Cook County Public Defender James Martin has represented hundreds of juveniles over the years. Some details of their cases naturally blur with the passage of time.
But Angel Facio's case, he says, remains crystal clear in his mind, more than three years later.
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"Oh my gosh. Yes. I do remember Angel. I remember him well," Martin said.
The case, he says, continues to perplex him.
"The motive wasn't a hatred of a teacher. He didn't seek her out (because) she wronged him," Martin said. "It always perplexed me to what the thought process was."
In arguing for the case to be kept in juvenile court, Martin told the judge that Facio had been crying out for help. He pointed to a journal discovered by Facio's chess coach, a school counselor, that described Facio's parents' fighting, his mother's drug use and his own thoughts of suicide. The coach turned the journal over to Facio's mother who never read it until after the attack. She has not responded to repeated requests for comment for this story and since the attack.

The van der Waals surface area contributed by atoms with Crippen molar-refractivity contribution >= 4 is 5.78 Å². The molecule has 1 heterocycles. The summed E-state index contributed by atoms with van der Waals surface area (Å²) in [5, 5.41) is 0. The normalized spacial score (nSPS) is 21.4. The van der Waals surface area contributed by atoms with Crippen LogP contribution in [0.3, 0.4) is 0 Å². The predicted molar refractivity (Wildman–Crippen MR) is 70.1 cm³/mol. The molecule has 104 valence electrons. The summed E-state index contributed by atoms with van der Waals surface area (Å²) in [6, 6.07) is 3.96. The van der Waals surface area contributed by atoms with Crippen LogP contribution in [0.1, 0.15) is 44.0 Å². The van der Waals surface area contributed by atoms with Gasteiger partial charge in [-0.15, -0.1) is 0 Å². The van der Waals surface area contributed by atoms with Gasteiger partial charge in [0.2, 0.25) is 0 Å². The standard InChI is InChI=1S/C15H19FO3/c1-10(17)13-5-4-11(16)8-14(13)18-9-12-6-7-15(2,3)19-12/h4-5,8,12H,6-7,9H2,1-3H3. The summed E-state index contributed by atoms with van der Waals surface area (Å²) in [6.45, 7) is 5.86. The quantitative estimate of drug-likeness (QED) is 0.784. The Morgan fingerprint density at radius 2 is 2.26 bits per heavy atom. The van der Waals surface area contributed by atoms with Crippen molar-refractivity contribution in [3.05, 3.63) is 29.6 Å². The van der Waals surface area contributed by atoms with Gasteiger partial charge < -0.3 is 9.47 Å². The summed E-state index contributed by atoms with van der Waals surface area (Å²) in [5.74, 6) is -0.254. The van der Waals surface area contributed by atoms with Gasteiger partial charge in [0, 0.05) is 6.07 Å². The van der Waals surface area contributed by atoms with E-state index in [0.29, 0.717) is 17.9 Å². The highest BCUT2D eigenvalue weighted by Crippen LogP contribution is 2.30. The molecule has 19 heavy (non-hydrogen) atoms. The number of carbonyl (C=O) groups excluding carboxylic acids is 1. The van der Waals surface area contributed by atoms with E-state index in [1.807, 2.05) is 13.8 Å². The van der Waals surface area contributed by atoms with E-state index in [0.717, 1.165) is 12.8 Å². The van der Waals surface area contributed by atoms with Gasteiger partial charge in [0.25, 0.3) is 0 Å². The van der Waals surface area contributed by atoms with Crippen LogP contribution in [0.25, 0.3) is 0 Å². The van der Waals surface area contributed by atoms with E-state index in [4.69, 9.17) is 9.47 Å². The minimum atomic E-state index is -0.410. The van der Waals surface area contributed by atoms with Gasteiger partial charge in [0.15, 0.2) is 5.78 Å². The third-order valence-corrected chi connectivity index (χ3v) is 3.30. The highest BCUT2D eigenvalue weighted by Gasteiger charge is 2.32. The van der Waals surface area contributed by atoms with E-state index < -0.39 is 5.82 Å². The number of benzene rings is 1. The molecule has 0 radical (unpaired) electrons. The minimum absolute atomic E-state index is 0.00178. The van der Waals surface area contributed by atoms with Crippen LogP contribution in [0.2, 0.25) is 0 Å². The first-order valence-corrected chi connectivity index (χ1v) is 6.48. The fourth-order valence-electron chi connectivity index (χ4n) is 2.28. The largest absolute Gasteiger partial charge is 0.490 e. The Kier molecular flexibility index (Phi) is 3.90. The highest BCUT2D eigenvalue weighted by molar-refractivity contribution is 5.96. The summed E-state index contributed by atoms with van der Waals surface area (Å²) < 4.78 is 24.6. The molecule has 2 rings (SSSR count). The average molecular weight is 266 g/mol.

Why Facio acted out -- and so violently -- Martin finds himself still wondering. "The human mind is very complex," he said. "Certainly most attacks on people are motivated by robbery or personal gain, vengeance, road rage, a clash of temper, confrontations or deliberate attempts to kill someone for a specific reason. But this one is unique in the sense that it seems like it was (random)."
Martin said there are "some question marks" in Facio's past.
"It wasn't going to help me to have those questions answered for purposes of what I was trying to accomplish," he said. "It takes a long time studying that to find it out. ... There was enough information that I did get into. It was my job to explain to the judge that this young man was under an inordinate amount of stress because of his mother and the drugs and worrying about his brothers."